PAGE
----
3. Did you have enough fiber?
Fiber is an indigestible form of carbohydrate. It doesn’t offer calories, but it can absorb water in your digestive tract, which helps you to feel full, and the bulk also keeps your bathroom habits regular. Many Americans do not get enough fiber because they choose processed or ultra-processed foods more than whole options. Women should aim for 24g of fiber daily, and men should target 35g.
Make these simple swaps at meals to increase the overall fiber content:4
- 50g cooked pasta (approximately ½ cup):
- White flour pasta has 0.9g of fiber, and whole grain pasta has 5g of fiber.
- 1 slice of bread:
- White bread is 0.7g of fiber, and whole-grain brown rice has 1.9g of fiber.
- Choose fresh fruit over juices: 1 cup of pineapple juice has 0.5g of fiber, and 1 cup of fresh pineapple has 2.3 of fiber.
- Add beans to your meals and add protein: 50g of chicken has 0g of fiber, and 50g of kidney beans has 12g of fiber.
4. Did you eat too fast?
After eating, your body will need time to send signals from your gut to your brain to let it know you are full. At a minimum, the entire eating experience should be 20 minutes.
The next time you sit to eat, slow down and focus on chewing every bite properly. You can also add mindful eating practices here, enhancing your appetite and satisfaction with eating. Pick out five elements of your meal that you are observing and enjoying. Start with the five senses: taste, touch, smell, sound, and sight.
5. There are instances of emotional eating.
Once in a while, having something sweet or salty to make you feel better after a bad day will not influence your overall health. But if you constantly eat after any curveball (small or large), you should work with a dietitian to find alternative coping strategies.
It is hard to feel satisfied with food if you are eating to cope with emotions. Until you deal with the root cause of what is triggering your emotional responses, food and eating will never bring full peace (although it can provide temporary pleasure, which is why we do it repeatedly).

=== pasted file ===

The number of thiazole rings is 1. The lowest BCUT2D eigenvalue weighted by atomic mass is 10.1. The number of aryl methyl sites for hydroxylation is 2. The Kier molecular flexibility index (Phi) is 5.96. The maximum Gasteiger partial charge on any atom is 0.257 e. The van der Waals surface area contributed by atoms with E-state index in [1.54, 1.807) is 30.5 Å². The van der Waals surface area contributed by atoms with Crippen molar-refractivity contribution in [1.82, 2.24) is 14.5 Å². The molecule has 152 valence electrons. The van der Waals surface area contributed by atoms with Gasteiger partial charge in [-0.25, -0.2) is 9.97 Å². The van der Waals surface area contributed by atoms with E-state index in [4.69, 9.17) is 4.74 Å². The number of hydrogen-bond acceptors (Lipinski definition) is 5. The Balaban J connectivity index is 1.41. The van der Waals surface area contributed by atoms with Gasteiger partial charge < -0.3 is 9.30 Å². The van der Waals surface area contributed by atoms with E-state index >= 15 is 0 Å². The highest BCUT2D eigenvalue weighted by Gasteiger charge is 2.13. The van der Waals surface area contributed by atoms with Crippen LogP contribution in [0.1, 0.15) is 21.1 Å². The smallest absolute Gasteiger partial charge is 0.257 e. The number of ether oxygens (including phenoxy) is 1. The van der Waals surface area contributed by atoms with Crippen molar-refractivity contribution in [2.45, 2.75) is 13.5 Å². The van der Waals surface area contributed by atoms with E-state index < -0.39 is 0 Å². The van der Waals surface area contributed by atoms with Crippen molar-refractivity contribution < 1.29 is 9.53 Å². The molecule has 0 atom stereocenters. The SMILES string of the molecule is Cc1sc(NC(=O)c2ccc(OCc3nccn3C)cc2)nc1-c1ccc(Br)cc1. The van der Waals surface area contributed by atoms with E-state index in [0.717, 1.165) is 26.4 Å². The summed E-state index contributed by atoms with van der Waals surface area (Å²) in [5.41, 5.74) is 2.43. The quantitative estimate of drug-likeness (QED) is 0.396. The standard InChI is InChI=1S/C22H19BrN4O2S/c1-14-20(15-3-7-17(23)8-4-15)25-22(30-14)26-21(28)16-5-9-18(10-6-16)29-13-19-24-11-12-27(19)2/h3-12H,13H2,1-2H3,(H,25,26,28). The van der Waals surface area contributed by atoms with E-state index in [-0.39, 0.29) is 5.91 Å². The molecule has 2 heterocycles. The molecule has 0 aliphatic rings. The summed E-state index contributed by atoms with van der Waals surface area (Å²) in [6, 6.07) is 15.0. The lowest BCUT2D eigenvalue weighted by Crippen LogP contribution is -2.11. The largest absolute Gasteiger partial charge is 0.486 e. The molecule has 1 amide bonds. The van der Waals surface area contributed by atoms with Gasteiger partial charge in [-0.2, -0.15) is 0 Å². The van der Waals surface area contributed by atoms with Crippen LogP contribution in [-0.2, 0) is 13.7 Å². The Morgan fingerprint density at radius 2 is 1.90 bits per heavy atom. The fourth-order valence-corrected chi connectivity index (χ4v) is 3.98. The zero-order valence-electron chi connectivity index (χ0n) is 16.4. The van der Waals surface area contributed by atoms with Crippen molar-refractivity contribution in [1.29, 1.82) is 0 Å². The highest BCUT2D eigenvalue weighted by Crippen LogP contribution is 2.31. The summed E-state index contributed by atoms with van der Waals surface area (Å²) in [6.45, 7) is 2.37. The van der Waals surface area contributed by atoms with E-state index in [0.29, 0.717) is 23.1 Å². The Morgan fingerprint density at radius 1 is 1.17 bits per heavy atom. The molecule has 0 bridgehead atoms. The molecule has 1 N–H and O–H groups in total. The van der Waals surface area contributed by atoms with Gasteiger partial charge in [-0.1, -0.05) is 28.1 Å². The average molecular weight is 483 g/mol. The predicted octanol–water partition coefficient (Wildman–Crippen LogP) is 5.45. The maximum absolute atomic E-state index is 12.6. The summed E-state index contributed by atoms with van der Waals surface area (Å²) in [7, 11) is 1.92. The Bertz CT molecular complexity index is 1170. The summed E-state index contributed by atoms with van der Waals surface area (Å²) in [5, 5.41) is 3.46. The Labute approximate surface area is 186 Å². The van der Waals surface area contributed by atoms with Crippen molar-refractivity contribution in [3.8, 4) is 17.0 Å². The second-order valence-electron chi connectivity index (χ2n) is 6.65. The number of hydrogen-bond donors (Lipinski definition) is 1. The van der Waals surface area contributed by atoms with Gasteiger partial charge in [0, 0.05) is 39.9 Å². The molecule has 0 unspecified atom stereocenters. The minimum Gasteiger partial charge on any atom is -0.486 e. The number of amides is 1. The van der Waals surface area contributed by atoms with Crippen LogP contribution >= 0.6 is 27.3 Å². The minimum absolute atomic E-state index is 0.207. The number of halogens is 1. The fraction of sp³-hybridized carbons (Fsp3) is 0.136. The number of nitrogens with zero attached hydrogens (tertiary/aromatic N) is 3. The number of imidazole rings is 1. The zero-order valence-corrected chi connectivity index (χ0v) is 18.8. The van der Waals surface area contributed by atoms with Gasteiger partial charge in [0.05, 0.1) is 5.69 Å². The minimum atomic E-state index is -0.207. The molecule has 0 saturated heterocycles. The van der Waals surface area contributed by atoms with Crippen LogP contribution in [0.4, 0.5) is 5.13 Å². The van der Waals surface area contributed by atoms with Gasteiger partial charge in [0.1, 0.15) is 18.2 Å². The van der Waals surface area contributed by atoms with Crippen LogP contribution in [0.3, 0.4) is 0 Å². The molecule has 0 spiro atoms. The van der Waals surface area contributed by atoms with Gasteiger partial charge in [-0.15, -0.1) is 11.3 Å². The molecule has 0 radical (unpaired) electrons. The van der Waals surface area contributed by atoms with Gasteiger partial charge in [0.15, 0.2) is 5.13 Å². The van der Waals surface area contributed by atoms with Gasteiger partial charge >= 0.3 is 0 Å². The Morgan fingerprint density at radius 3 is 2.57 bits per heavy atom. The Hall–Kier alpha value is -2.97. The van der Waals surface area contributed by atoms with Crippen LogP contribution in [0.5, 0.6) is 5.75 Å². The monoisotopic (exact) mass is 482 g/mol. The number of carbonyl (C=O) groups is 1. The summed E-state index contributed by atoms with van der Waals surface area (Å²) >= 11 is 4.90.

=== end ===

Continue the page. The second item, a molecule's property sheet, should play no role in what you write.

Some prescription medications can reduce appetite, making it harder to eat as much as you are used to. Even though you still eat less, you can still experience the feeling of an empty stomach that can persist throughout the day.
Known medications that can have this side effect include antidepressants, antipsychotics, and Adderall (used to treat attention deficit disorders). Consider consulting your doctor about alternative options if you take a medication with this known side effect.
7. High-Stress Levels.
Your mental health has a significant impact on your appetite levels. Some people will feel hungrier and eat larger portions more frequently throughout the day. Others may notice their appetite declines during bouts of high stress. These are all-natural responses to our fight-or-flight system.
It is hard to feel full after eating if your body is constantly experiencing stress. Learning to cope with daily hurdles is critical for immediate and long-term health. Chronic stress can increase blood pressure and blood sugars if left unmanaged, making it harder to manage weight.
Focus On One Change At a Time
You may feel hungry after eating for many reasons. Appetite levels are sporadic, meaning they change day by day. Your activity levels, your quality of sleep, and even the weather or climate can influence how hungry you feel. Focus on one area of your diet and lifestyle and start making changes there.
The easiest and simplest place to start is to ensure you eat enough throughout the day. The hustle and bustle of work and family can put your body in adrenaline mode, and it’s hard to eat enough while your body is still trying to get through all the tasks in your day.